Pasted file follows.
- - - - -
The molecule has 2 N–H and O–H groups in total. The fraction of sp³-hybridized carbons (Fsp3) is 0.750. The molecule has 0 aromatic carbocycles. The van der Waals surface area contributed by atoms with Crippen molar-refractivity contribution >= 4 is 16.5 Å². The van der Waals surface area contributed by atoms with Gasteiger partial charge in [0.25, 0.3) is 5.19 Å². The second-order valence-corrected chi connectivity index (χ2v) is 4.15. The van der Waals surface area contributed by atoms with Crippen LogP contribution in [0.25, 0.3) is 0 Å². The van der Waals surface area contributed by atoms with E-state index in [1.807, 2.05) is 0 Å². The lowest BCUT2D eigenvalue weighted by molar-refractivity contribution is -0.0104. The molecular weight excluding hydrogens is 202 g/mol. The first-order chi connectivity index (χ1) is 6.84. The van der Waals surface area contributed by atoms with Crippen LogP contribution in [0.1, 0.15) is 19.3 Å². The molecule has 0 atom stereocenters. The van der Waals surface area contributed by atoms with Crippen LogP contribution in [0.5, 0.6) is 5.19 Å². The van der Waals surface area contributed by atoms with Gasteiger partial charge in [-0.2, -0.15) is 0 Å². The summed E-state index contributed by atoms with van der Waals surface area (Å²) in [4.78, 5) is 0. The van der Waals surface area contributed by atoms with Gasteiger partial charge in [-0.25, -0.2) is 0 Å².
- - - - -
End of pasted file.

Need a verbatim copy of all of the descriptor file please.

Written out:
The molecule has 2 N–H and O–H groups in total. The fraction of sp³-hybridized carbons (Fsp3) is 0.750. The molecule has 0 aromatic carbocycles. The van der Waals surface area contributed by atoms with Crippen molar-refractivity contribution >= 4 is 16.5 Å². The van der Waals surface area contributed by atoms with Gasteiger partial charge in [0.25, 0.3) is 5.19 Å². The second-order valence-corrected chi connectivity index (χ2v) is 4.15. The van der Waals surface area contributed by atoms with Crippen LogP contribution in [0.25, 0.3) is 0 Å². The van der Waals surface area contributed by atoms with E-state index in [1.807, 2.05) is 0 Å². The lowest BCUT2D eigenvalue weighted by molar-refractivity contribution is -0.0104. The molecular weight excluding hydrogens is 202 g/mol. The first-order chi connectivity index (χ1) is 6.84. The van der Waals surface area contributed by atoms with Crippen LogP contribution in [0.1, 0.15) is 19.3 Å². The molecule has 0 atom stereocenters. The van der Waals surface area contributed by atoms with Crippen LogP contribution in [0.5, 0.6) is 5.19 Å². The van der Waals surface area contributed by atoms with Gasteiger partial charge in [-0.2, -0.15) is 0 Å². The summed E-state index contributed by atoms with van der Waals surface area (Å²) in [4.78, 5) is 0. The van der Waals surface area contributed by atoms with Gasteiger partial charge in [-0.25, -0.2) is 0 Å².